India on Tuesday sought the early conclusion of a free trade pact in services and investments between Asia’s third largest economy and the 10-member high-growth Association of Southeast Asian Nations (Asean).

The move will lead to further economic integration between the two regions, which have a combined population of about 1.8 billion, “a market with resource and demand", foreign minister S.M. Krishna said in his remarks to the round-table of the Asean-India networks of policy research groups.

The round-table is one of many events being held in the run-up to a commemorative India-Asean summit on 20-21 December in New Delhi to mark two decades of apex-level ties between the two. Tuesday’s meet was organized by Research and Information Systems for Developing Countries think tank in New Delhi.

Krishna noted that India’s trade with the Asean, which groups Brunei, Cambodia, Indonesia, Laos, Malaysia, Myanmar, the Philippines, Singapore, Thailand and Vietnam, crossed the $70 billion (around 4 trillion today) target set for 2011.

Recalling that India and Asean had signed a free trade agreement (FTA) in goods in 2009, Krishna said, “We would now like to see the early finalization of the Asean-India FTA in investment and services." This will help kick-start talks on a regional economic partnership initiative resulting in further integration, he added.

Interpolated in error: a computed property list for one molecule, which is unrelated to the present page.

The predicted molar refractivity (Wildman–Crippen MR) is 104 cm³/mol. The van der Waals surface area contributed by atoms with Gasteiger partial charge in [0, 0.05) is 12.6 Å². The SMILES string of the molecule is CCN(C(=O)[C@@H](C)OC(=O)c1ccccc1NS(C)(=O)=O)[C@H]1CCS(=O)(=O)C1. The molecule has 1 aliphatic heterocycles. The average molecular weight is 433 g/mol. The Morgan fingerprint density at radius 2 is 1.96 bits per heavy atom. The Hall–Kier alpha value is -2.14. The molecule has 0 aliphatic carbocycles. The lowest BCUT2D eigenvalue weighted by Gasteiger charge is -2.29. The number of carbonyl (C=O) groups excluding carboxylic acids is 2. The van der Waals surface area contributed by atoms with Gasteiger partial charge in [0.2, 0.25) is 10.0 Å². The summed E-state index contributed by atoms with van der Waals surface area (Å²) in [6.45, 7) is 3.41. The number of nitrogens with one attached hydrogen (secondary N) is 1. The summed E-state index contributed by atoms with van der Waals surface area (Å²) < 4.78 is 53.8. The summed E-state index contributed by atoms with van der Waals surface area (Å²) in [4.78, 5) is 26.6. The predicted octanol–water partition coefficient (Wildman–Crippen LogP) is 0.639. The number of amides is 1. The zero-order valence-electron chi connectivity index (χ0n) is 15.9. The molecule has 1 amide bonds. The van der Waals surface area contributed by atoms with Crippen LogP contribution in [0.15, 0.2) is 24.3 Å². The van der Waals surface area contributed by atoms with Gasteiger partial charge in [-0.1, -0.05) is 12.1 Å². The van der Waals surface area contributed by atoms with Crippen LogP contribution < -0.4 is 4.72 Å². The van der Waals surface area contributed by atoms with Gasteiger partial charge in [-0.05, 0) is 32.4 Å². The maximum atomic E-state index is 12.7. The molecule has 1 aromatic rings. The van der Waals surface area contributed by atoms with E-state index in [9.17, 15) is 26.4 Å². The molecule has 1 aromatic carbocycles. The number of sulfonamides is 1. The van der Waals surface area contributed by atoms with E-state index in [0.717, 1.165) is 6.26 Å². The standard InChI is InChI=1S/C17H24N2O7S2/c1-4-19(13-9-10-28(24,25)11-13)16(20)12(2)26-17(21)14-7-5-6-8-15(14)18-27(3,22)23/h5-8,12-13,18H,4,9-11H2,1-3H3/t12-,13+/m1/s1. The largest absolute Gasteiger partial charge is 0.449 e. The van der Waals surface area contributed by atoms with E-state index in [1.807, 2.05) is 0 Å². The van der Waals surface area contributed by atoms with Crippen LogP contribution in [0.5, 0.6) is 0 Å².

Trade with India constituted just 2.9% of Asean’s overall global trade, said Nyan Lynn, deputy secretary general (political security community), Asean secretariat. He called on India to support and participate in Asean’s plans to improve connectivity in South-East Asia and South Asia.

Referring to an Asian Development Bank estimate, Lynn said Asian nations need to invest $3 trillion in overall infrastructure development between 2010 and 2020.

India is already in talks with Myanmar and Thailand for a trilateral highway. During a visit to India in January, Thai Prime Minister Yingluck Shinawatra suggested maritime links between Chennai in southern India and Thailand through the Dawei seaport in Myanmar.

“India’s engagement with Asean so far has been episodic. I think we need to step up engagement with the economically vibrant region. If India does not respond to Asean’s overtures, say, in the area of trade, Asean can turn to a China or Japan or South Korea. So it is in India’s interest to keep up ties with the group," said C. Uday Bhaskar, an analyst with South Asia Monitor think tank in New Delhi.

India and Asean established preliminary ties in 1992— around the time India launched its “Look East" policy aimed at forging stronger ties with the fast growing economies of South-East Asia.

India was upgraded to a full dialogue partner of Asean in 1995, and in 2002, India and Asean held their first summit-level interaction.

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